Jellyfish

Jellyfish

A mist that stands around the bay

Like a herd of white pigs above a silver trough.

                                                                 The town has been enclosed by the sea

                                                                   That turns fluently into the sky

                                                  Like the upward curve of a bubble.

 

 

When I look at it, I feel dizzy.

 

Feet are numb in clear, Scottish sea,

                      the tiny shoals of invisible fish

                                                          Swim nearby.

                                    The light catches them,

   x-raying their transparent bodies, Purple:

A squiggle of brain visible.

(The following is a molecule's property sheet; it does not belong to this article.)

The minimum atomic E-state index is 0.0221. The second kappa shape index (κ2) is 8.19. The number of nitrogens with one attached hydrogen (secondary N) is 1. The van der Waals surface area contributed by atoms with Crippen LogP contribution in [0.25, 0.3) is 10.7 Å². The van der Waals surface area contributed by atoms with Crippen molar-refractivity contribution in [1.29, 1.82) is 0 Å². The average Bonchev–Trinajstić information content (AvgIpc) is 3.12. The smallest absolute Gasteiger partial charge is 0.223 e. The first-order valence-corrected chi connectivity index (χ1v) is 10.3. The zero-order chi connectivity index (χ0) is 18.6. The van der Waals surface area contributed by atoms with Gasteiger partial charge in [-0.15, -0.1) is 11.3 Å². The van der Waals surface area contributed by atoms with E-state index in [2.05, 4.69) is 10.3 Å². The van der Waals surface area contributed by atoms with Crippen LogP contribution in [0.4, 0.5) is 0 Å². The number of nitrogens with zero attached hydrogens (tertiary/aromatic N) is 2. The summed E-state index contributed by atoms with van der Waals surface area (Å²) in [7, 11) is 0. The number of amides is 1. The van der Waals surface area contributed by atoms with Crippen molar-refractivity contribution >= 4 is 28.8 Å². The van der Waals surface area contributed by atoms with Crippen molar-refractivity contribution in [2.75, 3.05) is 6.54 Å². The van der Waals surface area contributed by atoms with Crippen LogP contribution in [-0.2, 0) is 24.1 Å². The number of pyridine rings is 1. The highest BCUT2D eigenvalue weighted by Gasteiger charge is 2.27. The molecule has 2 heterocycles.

I encounter the jellyfish in the shallows.

                       He sits, a bulbous contact lens, or

                      The glass of a giant’s eye,

Blinking with the foam.

 

                                                         A wink.

 

                                     I call it a ‘him,’

                                trying to recall

                        animal, heart, lungs,

                           Blood into the gelatinous lump he has become.

                                                   Without his ethereal legs and stings

               He doesn’t trail but merely scoots along the tideline,

a shell.

 

                                                                                                      ‘Some jellyfish are eternal.

                                                                                           ‘They don’t have a natural death,

                                                                                                                They just continue.’

 

Part of me wants to stab it through the centre

        With a pointy stick,